A few days ago I signed a piece of paper that was the culmination of a lot of hard work over a long period of time. That piece of paper was my final NQT report, citing that I had passed my induction and that I had become a fully-fledged, “proper” teacher. It’s so hard to believe that my first year of teaching is over already. This year has flown by, however when I look back over the last 10 months, I can really say that I have come a long way and that I have learned loads in my first year. I’m so glad that I have a job where I not only help others to learn, but I am continually learning myself.
I don’t intend this post to be a really long one, but I wanted to reflect on three of my personal highlights of this year, in no particular order. This is a very self-centred post, based around my own development, rather than that of the children in my class, however these really do fall hand in hand.
The development of my own creativity
In the blog post I wrote the night before the first day back at school in September, I said that one of the things I was looking forward to this year was developing my own creativity. I am very confident that this is something I have achieved and I look forward to developing this further over the years to come. Learning through having fun and enjoying the work is central to how I carry out my job, so I have found creative ways to teach and to spark children’s interests over the course of this year. Some examples are an Aztec warrior breaking into the school during the night, receiving a bogus letter from the City Council threatening to sell off the school field and creating a massive story around it and crash-landing a spaceship on the school field (this one was a team effort though!). I have a few plans up my sleeve for next year and I can’t wait to try them out!
Developing myself professionally
I would not be the teacher I am without the help, support, guidance and fantastic ideas that I get from the online network of teachers on Twitter. It is fantastic to be a part of this community and I was particularly pleased to meet some of the inspirational people on Twitter when I was at BETT in London in January. I’m looking forward to meeting some of them again in January 2012!
I have also been lucky to build up a great network of local contacts who can help me in my day-to-day work. I have attended pretty much every free, after-school CPD event in Newcastle this year. It has taken a huge chunk out of my own time and during winter, it was particularly difficult to go to the other side of the city when it was dark, cold and wet outside, however each and every one of these events was worth it. I have been able to build up a great list of contacts locally, and as much as I don’t like the term “networking” (I find it sounds very smarmy and false), that is exactly what I have done a lot of this year to get to know people, but also to make myself known.
The local Teachmeets have been very useful this year, and I’m looking forward to hopefully presenting at the next one in the North East. Quite unusually for an NQT, I have already presented at two conferences this year. One was a Links into Languages event aimed at senior management teams from primary and secondary schools throughout the region, where I jointly-led a workshop. The second was at a history conference organised by Tyne & Wear Museums and Archives, where I spoke about a project I had taken part in with my class. These were extremely useful experiences and who knows when I’ll next speak at a conference?! (Actually, I do – I’m running a workshop at a cluster training day in October!)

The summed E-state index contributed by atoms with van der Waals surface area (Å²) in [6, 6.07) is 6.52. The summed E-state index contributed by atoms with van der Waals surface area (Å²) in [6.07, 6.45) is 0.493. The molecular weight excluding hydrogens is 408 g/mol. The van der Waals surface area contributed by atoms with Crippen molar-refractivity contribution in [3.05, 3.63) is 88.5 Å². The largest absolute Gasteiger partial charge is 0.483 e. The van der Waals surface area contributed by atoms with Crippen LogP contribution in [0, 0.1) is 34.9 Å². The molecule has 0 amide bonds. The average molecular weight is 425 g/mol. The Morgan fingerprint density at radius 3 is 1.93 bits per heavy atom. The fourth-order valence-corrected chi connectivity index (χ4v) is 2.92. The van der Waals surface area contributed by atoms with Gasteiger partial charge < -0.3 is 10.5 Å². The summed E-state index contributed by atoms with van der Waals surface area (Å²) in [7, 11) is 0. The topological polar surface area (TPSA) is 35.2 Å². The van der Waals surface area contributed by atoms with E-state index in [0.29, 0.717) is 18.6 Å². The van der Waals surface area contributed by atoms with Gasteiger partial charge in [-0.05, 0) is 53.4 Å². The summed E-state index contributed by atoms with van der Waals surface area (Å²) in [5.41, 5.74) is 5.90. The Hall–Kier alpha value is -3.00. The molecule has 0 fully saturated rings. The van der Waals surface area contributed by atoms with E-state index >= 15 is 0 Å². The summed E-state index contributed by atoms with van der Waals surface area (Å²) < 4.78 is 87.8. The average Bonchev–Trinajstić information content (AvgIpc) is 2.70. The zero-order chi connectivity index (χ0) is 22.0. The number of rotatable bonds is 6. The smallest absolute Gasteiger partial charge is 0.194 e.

At the start of the year, one of the things that made me most nervous was the prospect of building a relationship with the parents of the children in my class. I was very nervous that they would look at me, realise that I am 23/24 and decide that I actually don’t know what I’m doing. Although I did feel that I had a lot to prove to parents at the start of the year, I very quickly built up an excellent relationship with them and I feel that this is one of my biggest achievements this year. I won’t lie and say that I had everyone on my side, but the vast majority of parents seemed to be very happy with the work I was doing, and some of the feedback I have had has been amazing. I hope that this is something that I can replicate next year and for many years after that.
My relationship with my colleagues has continued to grow. I am so, so lucky to work with people who are not just colleagues, but also friends. This creates an excellent atmosphere in the school and really makes every day so much easier. Working with people who I know I can go to for advice at 8am or 8pm has made this year so much easier and I am looking forward to working with the same group of people again next year. I really dread ever leaving my school, as I know that a lot of schools don’t have this sort of atmosphere and ethos, so I am very grateful that I have been able to have this experience right at the start of my career when I need it the most.
By far the most important relationship I have built up this year has been with the children in my class. I never thought it could be possible to feel as attached to a class as I have this year. I can honestly say that I have enjoyed every day at work and although I may moan from time to time, there has not been one day when I have not wanted to go to work. There’s not many people who can say they have a job they absolutely love, and it’s thanks to the 27 children I have spent my days with this year that I love my job as much as I do. They are the reason I do this job, and it’s very important that I keep reminding myself of that when it sometimes feels like the toughest job in the world.
I’m really looking forward to September and to developing myself as a teacher even further and to developing my practice. If every year is as good as this first year has been, I am going to have a very happy career in teaching.